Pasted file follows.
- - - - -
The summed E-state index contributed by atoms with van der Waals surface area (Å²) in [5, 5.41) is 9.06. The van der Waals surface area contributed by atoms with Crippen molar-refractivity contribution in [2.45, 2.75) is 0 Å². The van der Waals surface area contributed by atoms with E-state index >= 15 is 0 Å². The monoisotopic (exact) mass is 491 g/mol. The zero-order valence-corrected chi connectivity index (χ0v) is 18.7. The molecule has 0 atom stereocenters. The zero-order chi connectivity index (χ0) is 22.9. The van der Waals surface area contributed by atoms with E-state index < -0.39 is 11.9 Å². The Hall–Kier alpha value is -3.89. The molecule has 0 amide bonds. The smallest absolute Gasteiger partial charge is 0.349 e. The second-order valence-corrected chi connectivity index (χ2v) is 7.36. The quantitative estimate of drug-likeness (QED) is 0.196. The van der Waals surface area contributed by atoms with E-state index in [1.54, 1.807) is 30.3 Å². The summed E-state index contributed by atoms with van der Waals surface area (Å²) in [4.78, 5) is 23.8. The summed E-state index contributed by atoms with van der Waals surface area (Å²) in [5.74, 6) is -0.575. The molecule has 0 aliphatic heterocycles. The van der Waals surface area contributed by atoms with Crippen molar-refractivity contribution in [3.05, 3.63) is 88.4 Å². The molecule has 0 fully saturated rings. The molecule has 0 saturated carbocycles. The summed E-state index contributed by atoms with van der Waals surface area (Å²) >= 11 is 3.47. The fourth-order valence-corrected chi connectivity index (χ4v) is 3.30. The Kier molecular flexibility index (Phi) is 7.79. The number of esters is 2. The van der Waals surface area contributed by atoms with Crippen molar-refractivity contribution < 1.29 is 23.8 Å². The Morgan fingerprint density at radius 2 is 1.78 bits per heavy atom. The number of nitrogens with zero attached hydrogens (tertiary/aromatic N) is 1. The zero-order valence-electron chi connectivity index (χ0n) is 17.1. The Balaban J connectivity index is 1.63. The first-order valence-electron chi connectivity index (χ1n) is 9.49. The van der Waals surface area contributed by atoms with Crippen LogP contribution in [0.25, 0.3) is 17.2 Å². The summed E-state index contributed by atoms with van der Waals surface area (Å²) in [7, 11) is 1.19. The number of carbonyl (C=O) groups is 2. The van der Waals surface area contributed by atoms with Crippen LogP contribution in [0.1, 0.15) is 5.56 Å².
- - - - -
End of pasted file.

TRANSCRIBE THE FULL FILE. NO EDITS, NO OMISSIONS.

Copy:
The summed E-state index contributed by atoms with van der Waals surface area (Å²) in [5, 5.41) is 9.06. The van der Waals surface area contributed by atoms with Crippen molar-refractivity contribution in [2.45, 2.75) is 0 Å². The van der Waals surface area contributed by atoms with E-state index >= 15 is 0 Å². The monoisotopic (exact) mass is 491 g/mol. The zero-order valence-corrected chi connectivity index (χ0v) is 18.7. The molecule has 0 atom stereocenters. The zero-order chi connectivity index (χ0) is 22.9. The van der Waals surface area contributed by atoms with E-state index < -0.39 is 11.9 Å². The Hall–Kier alpha value is -3.89. The molecule has 0 amide bonds. The smallest absolute Gasteiger partial charge is 0.349 e. The second-order valence-corrected chi connectivity index (χ2v) is 7.36. The quantitative estimate of drug-likeness (QED) is 0.196. The van der Waals surface area contributed by atoms with E-state index in [1.54, 1.807) is 30.3 Å². The summed E-state index contributed by atoms with van der Waals surface area (Å²) in [4.78, 5) is 23.8. The summed E-state index contributed by atoms with van der Waals surface area (Å²) in [5.74, 6) is -0.575. The molecule has 0 aliphatic heterocycles. The van der Waals surface area contributed by atoms with Crippen molar-refractivity contribution in [3.05, 3.63) is 88.4 Å². The molecule has 0 fully saturated rings. The molecule has 0 saturated carbocycles. The summed E-state index contributed by atoms with van der Waals surface area (Å²) >= 11 is 3.47. The fourth-order valence-corrected chi connectivity index (χ4v) is 3.30. The Kier molecular flexibility index (Phi) is 7.79. The number of esters is 2. The van der Waals surface area contributed by atoms with Crippen molar-refractivity contribution < 1.29 is 23.8 Å². The Morgan fingerprint density at radius 2 is 1.78 bits per heavy atom. The number of nitrogens with zero attached hydrogens (tertiary/aromatic N) is 1. The zero-order valence-electron chi connectivity index (χ0n) is 17.1. The Balaban J connectivity index is 1.63. The first-order valence-electron chi connectivity index (χ1n) is 9.49. The van der Waals surface area contributed by atoms with Crippen LogP contribution in [0.25, 0.3) is 17.2 Å². The summed E-state index contributed by atoms with van der Waals surface area (Å²) in [7, 11) is 1.19. The number of carbonyl (C=O) groups is 2. The van der Waals surface area contributed by atoms with Crippen LogP contribution in [0.1, 0.15) is 5.56 Å².